IDIs are generally not a “stand-alone” research segment, but completed as part of an overall research plan including other elements.

Dyadic And Triadic Interviews

In dyadic and triadic interviewing, two or three respondents are interviewed at the same time. This approach provides some of the interpersonal stimulation afforded by groups, yet allows the interviewer to cover topics in some depth. The dyadic or triadic design lends itself to "confrontation" techniques—users can be paired with nonusers, believers with nonbelievers, antagonists with protagonists—to uncover underlying feelings and motives.

Depth Motivational Studies

A depth motivational study typically consists of 20 to 40 depth interviews. The depth interview can be conduct in-person face-to-face or over the telephone. The qualitative interview generally lasts from 50 to 90 minutes. Usually depth interviews are tape-recorded and transcribed. The depth interview is the most powerful and comprehensive of the various qualitative techniques. Depth interviews are used primarily to address motivational questions, particularly if unconscious motives are thought to be important. Depth interviews are used when the topic is extremely complicated and much time is needed to cover all the questions. Depth interviews are especially useful for sensitive topics that could not be discussed freely in a group setting.


Ethnography is a qualitative research method based on observation and combines a set of market research tools that is observation, diaries, interviews, artefacts gathering and analysis. This method is aimed at studying consumers’ behavior in their natural environment (work, home, shopping) and allows to find true factors influencing motivations of the target audience representatives. Ehtnography gives an opportunity to see and understand the following:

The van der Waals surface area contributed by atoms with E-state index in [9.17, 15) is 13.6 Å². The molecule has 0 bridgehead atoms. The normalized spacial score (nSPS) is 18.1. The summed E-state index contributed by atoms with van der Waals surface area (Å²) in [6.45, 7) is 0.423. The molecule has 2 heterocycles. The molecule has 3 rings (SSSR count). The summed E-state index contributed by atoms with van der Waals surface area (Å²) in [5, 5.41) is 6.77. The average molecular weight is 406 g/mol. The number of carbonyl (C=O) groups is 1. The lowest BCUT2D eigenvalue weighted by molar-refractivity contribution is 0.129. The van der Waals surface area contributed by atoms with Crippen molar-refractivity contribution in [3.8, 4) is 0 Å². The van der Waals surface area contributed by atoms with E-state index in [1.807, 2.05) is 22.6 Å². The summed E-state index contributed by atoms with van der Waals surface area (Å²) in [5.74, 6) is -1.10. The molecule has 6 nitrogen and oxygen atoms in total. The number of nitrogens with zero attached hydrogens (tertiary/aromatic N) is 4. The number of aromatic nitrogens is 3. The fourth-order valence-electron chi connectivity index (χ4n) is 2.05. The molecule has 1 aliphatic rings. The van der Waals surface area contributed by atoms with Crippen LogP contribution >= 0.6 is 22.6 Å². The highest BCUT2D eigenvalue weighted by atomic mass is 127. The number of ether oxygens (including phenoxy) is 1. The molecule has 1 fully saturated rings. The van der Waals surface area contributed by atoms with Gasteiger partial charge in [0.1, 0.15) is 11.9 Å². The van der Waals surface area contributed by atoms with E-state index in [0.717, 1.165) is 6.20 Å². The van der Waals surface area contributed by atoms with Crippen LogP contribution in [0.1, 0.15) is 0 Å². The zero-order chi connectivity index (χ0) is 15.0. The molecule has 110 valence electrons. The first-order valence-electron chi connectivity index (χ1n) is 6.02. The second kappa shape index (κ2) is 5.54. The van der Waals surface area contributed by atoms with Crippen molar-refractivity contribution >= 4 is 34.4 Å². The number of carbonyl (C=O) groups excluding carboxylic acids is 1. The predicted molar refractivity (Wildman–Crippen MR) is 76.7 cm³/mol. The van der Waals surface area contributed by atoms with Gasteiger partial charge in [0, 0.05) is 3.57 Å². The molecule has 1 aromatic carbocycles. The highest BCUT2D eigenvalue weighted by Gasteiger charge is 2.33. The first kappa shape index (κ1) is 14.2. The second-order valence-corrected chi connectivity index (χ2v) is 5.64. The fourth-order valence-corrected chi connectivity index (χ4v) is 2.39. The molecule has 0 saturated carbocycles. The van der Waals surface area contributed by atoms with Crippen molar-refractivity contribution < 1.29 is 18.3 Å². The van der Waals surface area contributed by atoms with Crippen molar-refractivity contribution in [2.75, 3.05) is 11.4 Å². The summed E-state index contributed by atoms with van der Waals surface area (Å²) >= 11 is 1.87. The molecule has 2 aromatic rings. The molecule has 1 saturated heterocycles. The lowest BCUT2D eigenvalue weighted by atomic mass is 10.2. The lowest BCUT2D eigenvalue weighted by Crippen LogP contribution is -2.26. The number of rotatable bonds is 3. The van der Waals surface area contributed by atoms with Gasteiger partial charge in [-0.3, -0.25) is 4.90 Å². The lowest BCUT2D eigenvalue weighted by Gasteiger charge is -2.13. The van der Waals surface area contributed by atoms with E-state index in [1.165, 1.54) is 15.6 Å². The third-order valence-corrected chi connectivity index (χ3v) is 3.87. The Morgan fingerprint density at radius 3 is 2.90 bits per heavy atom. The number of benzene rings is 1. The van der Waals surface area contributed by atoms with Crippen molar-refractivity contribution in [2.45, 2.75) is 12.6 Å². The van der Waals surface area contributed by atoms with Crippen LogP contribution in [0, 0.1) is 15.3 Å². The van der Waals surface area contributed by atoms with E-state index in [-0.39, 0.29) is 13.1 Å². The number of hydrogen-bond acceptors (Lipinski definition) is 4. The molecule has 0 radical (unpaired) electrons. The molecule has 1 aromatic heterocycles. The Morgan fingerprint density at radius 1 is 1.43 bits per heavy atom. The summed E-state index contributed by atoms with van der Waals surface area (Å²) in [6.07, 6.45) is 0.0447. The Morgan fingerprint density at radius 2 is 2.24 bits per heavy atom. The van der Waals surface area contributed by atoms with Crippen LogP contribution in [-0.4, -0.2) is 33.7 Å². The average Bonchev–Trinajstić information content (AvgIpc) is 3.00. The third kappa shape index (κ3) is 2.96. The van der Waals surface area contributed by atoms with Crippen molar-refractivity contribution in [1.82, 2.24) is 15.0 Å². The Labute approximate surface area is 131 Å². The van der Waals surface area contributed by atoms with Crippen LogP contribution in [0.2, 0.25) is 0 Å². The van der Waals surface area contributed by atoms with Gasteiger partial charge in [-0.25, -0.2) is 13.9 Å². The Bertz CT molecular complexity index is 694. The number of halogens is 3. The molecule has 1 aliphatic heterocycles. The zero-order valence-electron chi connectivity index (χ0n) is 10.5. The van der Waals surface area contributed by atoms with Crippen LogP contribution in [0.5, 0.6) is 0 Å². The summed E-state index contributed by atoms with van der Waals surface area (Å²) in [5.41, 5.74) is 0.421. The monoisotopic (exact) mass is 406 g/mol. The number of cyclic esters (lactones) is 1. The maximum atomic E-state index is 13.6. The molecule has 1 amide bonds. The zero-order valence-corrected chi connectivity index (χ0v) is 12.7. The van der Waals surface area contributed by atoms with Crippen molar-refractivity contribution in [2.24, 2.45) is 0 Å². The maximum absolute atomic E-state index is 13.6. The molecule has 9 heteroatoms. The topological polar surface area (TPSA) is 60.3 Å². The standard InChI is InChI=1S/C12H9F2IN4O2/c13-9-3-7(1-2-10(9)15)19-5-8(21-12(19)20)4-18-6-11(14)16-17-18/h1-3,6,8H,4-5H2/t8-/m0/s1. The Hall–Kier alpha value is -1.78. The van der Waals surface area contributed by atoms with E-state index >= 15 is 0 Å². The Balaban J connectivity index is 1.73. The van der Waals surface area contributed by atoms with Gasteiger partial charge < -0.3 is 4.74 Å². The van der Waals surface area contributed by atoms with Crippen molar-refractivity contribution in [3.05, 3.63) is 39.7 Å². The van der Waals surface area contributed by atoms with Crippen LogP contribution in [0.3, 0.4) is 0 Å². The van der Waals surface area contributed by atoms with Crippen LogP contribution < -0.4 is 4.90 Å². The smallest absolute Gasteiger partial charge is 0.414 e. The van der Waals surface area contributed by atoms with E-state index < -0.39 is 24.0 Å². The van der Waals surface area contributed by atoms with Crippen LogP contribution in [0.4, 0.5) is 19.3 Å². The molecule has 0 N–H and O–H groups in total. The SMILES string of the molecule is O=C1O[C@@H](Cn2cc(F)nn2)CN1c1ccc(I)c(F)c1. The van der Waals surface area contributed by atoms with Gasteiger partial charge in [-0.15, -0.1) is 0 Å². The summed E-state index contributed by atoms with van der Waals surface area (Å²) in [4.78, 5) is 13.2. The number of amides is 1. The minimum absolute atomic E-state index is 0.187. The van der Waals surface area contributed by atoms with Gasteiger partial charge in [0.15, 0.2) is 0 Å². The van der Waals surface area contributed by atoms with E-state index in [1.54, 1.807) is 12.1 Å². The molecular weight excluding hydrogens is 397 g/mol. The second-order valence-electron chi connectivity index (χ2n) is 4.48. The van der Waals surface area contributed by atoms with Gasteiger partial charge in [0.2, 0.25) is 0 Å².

• how brands, products or services are used in real life;
  • to avoid unnatural behavior from the side of respondents;
  • to evaluate the level of influence of context;
  • to determine what meaning brands have for consumers;
  • to get insights regarding brands, products and services and to identify peoples’ emerging emotions, words and symbols regarding them.

Ethnography allows to solve the following problems:

  • Search of ideas for new products and services development;
  • Identifying competitive advantages;
  • Identifying peculiarities of products’ usage;
  • Search of a potential niche for creating a new product/service;
  • Identifying regional peculiarities of consumers and specifics of consumers’ usage culture by age and gender;
  • Identifying perspectives of product’s/service’s rebranding;
  • Studying consumer trends and ways of their development, identifying settings, habits and motives.

The Shop-Along methodology

The Shop-Along methodology can be very useful in complex studies.
This method can be combined with observation.
The Shop Along methodology can be useful for studying factors of choice and purchase – what influences buyer’s decision at the point of sales.
This methodology is also useful for identifying people’s perception of the retail space (advantages/disadvantages) and specifics of consumer behavior in the retail space for developing recommendations on arranging the shelf space.

Home visits

Home visits are used when it is necessary to get a deep knowledge of the research subject (target audience, personality, lifestyle, values, purposes, category consumption, etc.) via full “immersion” into the natural environment (participant observation, dairies, etc.)
This methodology helps to study the specifics of consumption and usage in the respondent’s natural environment (where and how the category is stored, used, etc.)